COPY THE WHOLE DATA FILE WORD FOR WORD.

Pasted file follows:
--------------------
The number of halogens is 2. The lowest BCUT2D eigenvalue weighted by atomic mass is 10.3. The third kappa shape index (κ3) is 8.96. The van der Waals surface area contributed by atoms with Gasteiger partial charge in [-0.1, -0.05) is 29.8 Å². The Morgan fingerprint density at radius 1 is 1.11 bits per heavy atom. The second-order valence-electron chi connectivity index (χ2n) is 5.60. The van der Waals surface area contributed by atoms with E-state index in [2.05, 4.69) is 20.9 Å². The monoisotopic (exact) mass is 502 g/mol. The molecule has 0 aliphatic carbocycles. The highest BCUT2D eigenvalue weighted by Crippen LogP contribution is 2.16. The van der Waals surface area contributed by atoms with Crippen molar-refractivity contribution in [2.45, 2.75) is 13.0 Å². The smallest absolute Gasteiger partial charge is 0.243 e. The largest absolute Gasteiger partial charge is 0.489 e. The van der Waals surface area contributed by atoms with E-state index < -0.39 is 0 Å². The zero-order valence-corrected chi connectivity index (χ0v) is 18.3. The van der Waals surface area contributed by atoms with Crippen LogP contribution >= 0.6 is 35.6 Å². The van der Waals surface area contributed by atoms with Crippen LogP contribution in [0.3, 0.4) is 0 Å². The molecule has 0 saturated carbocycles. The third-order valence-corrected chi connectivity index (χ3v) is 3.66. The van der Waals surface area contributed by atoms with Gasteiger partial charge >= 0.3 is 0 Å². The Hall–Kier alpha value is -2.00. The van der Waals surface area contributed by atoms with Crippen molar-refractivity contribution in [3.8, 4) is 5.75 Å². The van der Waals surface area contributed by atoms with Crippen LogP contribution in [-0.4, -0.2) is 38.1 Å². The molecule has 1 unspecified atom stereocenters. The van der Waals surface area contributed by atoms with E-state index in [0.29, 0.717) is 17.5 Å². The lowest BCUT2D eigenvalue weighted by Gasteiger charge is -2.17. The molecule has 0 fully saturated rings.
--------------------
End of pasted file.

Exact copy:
The number of halogens is 2. The lowest BCUT2D eigenvalue weighted by atomic mass is 10.3. The third kappa shape index (κ3) is 8.96. The van der Waals surface area contributed by atoms with Gasteiger partial charge in [-0.1, -0.05) is 29.8 Å². The Morgan fingerprint density at radius 1 is 1.11 bits per heavy atom. The second-order valence-electron chi connectivity index (χ2n) is 5.60. The van der Waals surface area contributed by atoms with E-state index in [2.05, 4.69) is 20.9 Å². The monoisotopic (exact) mass is 502 g/mol. The molecule has 0 aliphatic carbocycles. The highest BCUT2D eigenvalue weighted by Crippen LogP contribution is 2.16. The van der Waals surface area contributed by atoms with Crippen molar-refractivity contribution in [2.45, 2.75) is 13.0 Å². The smallest absolute Gasteiger partial charge is 0.243 e. The largest absolute Gasteiger partial charge is 0.489 e. The van der Waals surface area contributed by atoms with E-state index < -0.39 is 0 Å². The zero-order valence-corrected chi connectivity index (χ0v) is 18.3. The van der Waals surface area contributed by atoms with Crippen LogP contribution >= 0.6 is 35.6 Å². The van der Waals surface area contributed by atoms with Crippen LogP contribution in [0.3, 0.4) is 0 Å². The molecule has 0 saturated carbocycles. The third-order valence-corrected chi connectivity index (χ3v) is 3.66. The van der Waals surface area contributed by atoms with Gasteiger partial charge >= 0.3 is 0 Å². The Hall–Kier alpha value is -2.00. The van der Waals surface area contributed by atoms with Crippen molar-refractivity contribution in [3.8, 4) is 5.75 Å². The van der Waals surface area contributed by atoms with Crippen LogP contribution in [-0.4, -0.2) is 38.1 Å². The molecule has 1 unspecified atom stereocenters. The van der Waals surface area contributed by atoms with E-state index in [0.29, 0.717) is 17.5 Å². The lowest BCUT2D eigenvalue weighted by Gasteiger charge is -2.17. The molecule has 0 fully saturated rings.